Running and Healthy Knees

Here at The Melbourne Sports Medicine Centre we are often asked by our patients about the link between various forms of physical activity and knee pain. In particular there is a general perception held by many people that running is a major cause of knee osteoarthritis (OA) and pain.

Similarly a group of researchers in the US set out to prove that “a history of leisure running may increase the risk for knee symptoms and ROA, even at lower levels.” (ROA refers to radiographic evidence of arthritis.) To their surprise after reviewing the x-rays of both the running and non-running groups they concluded that “A history of leisure running is not associated with increased odds of prevalent knee pain, ROA, or SOA [symptoms of arthritis]. In fact, for knee pain, there was a dose-dependent inverse association with runners. This means that the people who ran the most had the least knee pain”.

When looking for an explanation for this relationship between weight bearing physical activities and  knee osteoarthritis we can refer to a major literature review on “What Is the Effect of Physical Activity on the Knee Joint?” undertaken by Monash University and the Alfred Hospital. The researchers concluded –“that knee structures are affected differently by physical activity. Although physical activity is associated with an increase in radiographic osteophytes (bony spurs), there was no related increase in joint space narrowing (a sign or arthritis), rather emerging evidence of an associated increase in cartilage volume and decrease in cartilage defects…..

Given that optimizing cartilage health is important in preventing osteoarthritis, these findings indicate that physical activity is beneficial, rather than detrimental, to joint health.”

For those who already have knee osteoarthritis it is important to note that the peak body Arthritis Australia states that regular exercise is one of the most effective treatments for arthritis. It can help to:                                



Mobility and flexibility of joints

Muscle strength

Posture and balance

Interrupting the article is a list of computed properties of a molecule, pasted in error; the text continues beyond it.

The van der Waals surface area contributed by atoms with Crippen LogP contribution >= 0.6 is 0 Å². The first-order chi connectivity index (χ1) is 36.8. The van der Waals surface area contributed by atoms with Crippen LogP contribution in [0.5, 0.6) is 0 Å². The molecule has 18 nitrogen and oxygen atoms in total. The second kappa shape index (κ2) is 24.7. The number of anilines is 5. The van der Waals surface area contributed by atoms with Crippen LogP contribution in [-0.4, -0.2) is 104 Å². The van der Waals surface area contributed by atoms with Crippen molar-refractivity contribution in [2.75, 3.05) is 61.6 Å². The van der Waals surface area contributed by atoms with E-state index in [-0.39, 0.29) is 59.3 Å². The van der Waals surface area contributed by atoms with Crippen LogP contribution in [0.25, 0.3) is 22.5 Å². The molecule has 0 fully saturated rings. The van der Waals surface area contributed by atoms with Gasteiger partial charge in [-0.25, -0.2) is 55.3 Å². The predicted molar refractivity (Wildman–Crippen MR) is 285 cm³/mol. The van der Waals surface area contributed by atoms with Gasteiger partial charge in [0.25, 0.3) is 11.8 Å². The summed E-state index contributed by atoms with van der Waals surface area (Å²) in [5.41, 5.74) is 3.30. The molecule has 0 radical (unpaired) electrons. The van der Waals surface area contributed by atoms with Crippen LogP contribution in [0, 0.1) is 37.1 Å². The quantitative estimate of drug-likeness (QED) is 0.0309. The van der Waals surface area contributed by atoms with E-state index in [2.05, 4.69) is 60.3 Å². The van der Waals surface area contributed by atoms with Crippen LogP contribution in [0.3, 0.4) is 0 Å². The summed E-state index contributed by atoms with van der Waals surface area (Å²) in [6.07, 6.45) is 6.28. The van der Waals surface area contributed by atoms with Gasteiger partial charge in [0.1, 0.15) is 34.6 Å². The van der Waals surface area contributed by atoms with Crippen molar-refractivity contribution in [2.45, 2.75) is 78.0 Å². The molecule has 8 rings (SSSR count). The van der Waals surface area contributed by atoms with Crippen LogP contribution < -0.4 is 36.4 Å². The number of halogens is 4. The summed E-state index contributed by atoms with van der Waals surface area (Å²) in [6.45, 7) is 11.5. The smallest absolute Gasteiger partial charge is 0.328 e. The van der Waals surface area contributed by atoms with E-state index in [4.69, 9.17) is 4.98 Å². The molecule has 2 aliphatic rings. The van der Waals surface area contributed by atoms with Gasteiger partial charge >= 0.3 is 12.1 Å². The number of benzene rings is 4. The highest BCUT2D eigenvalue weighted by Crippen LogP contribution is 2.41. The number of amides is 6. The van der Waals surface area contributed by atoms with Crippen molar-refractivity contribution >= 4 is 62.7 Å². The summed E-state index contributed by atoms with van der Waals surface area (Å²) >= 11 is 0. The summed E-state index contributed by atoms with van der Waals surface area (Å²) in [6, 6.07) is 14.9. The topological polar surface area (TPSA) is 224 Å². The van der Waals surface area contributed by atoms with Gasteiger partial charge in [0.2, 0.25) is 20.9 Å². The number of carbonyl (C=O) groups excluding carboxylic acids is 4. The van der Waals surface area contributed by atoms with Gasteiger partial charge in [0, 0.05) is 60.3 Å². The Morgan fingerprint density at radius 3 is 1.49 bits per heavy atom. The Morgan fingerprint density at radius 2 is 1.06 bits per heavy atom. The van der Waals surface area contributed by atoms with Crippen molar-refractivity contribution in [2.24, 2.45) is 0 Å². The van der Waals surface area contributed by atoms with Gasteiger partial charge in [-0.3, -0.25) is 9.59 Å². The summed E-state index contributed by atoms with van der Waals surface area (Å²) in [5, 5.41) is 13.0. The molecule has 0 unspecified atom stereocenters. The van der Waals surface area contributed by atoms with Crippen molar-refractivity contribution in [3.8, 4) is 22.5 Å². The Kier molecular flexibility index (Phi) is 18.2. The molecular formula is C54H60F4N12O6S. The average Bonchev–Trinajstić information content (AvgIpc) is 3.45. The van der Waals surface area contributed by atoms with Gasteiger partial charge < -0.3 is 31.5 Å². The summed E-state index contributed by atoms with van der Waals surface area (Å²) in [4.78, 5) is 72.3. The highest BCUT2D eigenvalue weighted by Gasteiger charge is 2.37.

Fatigue (tiredness)

Muscle tension and stress


Generally you will need to do a mix of:

·         flexibility: to maintain or improve the mobility of your joints and muscles

·         muscle strengthening: strong muscles help to support and take pressure off sore joints, strengthen bones and improve balance.

·         fitness: to improve the health of your heart and lungs.

Arthritis Australia’s advice regarding which type and how much to exercise is along the lines of: “The most important thing to do is to listen to your body. A general guide is the ‘two hour pain rule’ – if you have extra or unusual pain for more than two hours after exercising, you’ve done too much. Next time you exercise, slow down or do less. If you have arthritis and you have not exercised for a while, you may need to start with shorter sessions then build slowly. Talk to your physiotherapist or exercise physiologist about getting started to help you avoid an injury or over-doing it or if you continue to experience pain after exercising.

So the take home message is that weight bearing physical activity including running is not generally shown to be the cause of knee osteoarthritis and pain, but in fact the knee can benefit from these activities. For individual cases of the osteoarthritic knee it is worthwhile to remember that exercise is one of the most effective treatments and to seek professional health care advice in order to help select the appropriate type and amount of exercise that should be undertaken. Achieving the right balance of joint loading, flexibility, fitness and in particular strengthening is valuable in order to prevent knee osteoarthritis and to optimally manage it when it has occurred.